As we enter the summer holidays, many people don’t realize that boating under the influence, or “BUI”, is a crime in Florida. The police are stepping up efforts to crack down on boating under the influence. Penalties for boating under the influence include criminal conviction, fines, jail time, and impounding the boat.
So what exactly is boating under the influence?
State law defines it as “operating a vessel within the waters of this state (Florida)” while:
- your normal faculties are impaired from drugs or alcohol; or
- you have a breath or blood alcohol level of .08 or higher.
So this just means being behind the wheel / helm / rudder of a motor-boat while drunk, right?
Not exactly. Florida law also defines “operating a vessel” as being
“in charge of or in command of or in actual physical control of a vessel upon the waters of this state, or to exercise control over or to have responsibility for a vessel’s navigation or safety while the vessel is underway upon the waters of this state, or to control or steer a vessel being towed by another vessel upon the waters of the state.”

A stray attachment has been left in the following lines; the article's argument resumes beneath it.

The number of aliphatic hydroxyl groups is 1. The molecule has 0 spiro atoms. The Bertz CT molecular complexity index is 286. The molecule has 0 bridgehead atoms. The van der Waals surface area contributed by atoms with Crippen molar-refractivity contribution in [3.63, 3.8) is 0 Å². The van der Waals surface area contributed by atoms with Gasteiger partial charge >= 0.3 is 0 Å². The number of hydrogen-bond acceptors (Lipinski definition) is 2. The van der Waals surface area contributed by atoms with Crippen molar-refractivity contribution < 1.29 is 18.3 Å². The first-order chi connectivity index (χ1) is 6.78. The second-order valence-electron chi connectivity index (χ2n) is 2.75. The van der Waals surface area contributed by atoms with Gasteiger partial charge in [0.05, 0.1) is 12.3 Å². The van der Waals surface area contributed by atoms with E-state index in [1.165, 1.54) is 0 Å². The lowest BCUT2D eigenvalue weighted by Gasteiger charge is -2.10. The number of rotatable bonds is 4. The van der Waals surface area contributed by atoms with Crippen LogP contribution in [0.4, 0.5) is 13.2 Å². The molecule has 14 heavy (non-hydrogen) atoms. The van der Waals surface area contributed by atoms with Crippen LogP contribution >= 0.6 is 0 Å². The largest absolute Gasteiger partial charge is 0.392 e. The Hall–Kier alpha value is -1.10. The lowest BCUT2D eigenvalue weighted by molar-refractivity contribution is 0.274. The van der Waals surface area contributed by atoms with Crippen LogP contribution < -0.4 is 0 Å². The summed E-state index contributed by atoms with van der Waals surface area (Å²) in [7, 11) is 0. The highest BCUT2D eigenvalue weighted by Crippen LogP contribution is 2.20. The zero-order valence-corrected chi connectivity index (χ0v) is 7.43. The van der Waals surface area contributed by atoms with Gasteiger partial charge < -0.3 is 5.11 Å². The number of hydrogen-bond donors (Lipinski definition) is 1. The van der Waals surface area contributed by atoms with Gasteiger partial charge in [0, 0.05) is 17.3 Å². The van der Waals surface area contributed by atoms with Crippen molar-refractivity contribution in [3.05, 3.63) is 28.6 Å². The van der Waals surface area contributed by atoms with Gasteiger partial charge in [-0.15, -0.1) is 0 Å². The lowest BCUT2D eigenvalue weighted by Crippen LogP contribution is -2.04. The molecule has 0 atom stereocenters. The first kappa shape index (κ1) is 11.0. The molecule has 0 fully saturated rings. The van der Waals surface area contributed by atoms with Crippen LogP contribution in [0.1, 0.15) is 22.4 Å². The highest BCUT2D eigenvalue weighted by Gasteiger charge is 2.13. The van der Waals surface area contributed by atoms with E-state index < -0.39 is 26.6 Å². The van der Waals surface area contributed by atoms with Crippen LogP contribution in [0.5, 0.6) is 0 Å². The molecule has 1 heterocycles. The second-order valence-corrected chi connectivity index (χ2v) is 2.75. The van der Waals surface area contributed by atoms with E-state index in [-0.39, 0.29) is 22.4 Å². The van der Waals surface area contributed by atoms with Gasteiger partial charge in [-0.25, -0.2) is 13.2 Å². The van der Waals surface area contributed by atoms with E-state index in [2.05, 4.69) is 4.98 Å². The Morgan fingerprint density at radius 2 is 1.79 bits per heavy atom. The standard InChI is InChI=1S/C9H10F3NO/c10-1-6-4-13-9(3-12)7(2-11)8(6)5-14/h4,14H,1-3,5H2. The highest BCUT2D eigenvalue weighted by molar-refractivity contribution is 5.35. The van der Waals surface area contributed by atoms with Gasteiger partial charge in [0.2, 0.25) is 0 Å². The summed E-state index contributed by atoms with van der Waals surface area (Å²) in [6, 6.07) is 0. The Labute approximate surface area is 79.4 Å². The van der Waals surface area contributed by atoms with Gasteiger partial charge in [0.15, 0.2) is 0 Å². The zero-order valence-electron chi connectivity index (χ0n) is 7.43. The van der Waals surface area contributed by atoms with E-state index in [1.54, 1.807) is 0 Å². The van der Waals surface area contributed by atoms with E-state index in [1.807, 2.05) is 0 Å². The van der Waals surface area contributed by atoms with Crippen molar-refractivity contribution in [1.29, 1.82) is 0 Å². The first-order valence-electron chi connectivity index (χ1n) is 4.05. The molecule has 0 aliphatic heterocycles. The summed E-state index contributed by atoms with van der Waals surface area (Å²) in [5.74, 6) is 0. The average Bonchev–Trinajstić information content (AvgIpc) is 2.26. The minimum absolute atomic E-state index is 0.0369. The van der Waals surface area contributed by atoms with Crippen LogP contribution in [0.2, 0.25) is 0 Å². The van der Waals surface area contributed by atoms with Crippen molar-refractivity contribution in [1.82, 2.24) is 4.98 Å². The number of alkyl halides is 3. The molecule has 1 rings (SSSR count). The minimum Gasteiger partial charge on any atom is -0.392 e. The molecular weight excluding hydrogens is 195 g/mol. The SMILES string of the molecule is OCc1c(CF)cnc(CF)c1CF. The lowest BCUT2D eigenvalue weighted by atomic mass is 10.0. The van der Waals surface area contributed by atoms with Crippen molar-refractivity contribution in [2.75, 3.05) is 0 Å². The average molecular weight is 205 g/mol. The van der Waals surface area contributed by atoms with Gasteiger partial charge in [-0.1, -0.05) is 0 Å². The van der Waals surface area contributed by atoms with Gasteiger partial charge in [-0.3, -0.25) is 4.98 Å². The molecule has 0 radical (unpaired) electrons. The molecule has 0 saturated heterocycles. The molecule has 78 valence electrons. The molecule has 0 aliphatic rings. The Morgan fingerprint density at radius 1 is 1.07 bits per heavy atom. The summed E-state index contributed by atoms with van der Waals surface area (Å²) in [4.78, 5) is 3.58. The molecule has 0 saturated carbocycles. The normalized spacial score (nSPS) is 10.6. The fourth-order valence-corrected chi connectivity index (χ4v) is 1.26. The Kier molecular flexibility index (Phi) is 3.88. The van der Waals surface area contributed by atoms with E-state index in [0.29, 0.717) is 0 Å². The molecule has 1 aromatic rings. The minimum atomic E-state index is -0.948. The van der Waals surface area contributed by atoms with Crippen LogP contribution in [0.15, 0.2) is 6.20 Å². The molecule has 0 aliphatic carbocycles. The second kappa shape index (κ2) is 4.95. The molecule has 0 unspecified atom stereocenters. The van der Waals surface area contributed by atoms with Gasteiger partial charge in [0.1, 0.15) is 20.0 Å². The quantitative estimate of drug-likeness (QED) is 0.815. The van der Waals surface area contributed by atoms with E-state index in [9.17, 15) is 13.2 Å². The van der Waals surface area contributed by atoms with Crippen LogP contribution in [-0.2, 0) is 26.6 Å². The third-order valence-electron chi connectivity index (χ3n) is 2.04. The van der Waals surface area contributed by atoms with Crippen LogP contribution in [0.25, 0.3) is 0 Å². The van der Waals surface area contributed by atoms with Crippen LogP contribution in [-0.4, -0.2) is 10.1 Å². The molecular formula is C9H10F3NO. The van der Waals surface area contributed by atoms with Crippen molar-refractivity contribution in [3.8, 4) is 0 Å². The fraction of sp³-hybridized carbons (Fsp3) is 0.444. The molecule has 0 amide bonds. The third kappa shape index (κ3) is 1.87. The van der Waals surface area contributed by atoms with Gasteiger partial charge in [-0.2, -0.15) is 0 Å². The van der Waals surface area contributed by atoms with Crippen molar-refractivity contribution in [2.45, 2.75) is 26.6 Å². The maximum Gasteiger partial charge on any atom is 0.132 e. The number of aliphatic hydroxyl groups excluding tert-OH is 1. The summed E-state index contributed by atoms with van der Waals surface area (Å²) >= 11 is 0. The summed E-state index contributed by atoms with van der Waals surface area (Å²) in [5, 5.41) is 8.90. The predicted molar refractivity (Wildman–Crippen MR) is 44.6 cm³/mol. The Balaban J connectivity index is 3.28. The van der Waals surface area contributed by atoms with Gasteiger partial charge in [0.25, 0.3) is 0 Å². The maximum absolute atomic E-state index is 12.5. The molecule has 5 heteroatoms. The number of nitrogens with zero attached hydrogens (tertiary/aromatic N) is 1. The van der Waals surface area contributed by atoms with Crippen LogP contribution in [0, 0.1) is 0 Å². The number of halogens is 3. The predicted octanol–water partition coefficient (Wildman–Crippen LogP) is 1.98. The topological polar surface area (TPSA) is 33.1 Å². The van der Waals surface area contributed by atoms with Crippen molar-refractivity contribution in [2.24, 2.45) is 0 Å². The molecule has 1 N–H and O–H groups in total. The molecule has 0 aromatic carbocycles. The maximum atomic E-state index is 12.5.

So (in theory at least) you could be charged with BUI if you are on the vessel and have “responsibility” for it, or even if you are steering your broken-down boat while it’s being towed in by SeaTow.
Do sailboats count?
Maybe – (warning: legalease ahead) the statutory section that contains the boating under the influence law defines “sailboat” and “vessel” each as separate terms, but the definition of “vessel” is so broad sailboats are likely included. “Vessel” is defined as including “every description of watercraft, barge, and airboat, other than a seaplane on the water, used or capable of being used as a means of transportation on water”.
Bottom line: be smart and safe out on the water. If you’re planning on playing the role of captain don’t don’t do it under the influence of alcohol or drugs. If you have any questions or have been charged with boating under the influence, please contact us for a free consultation.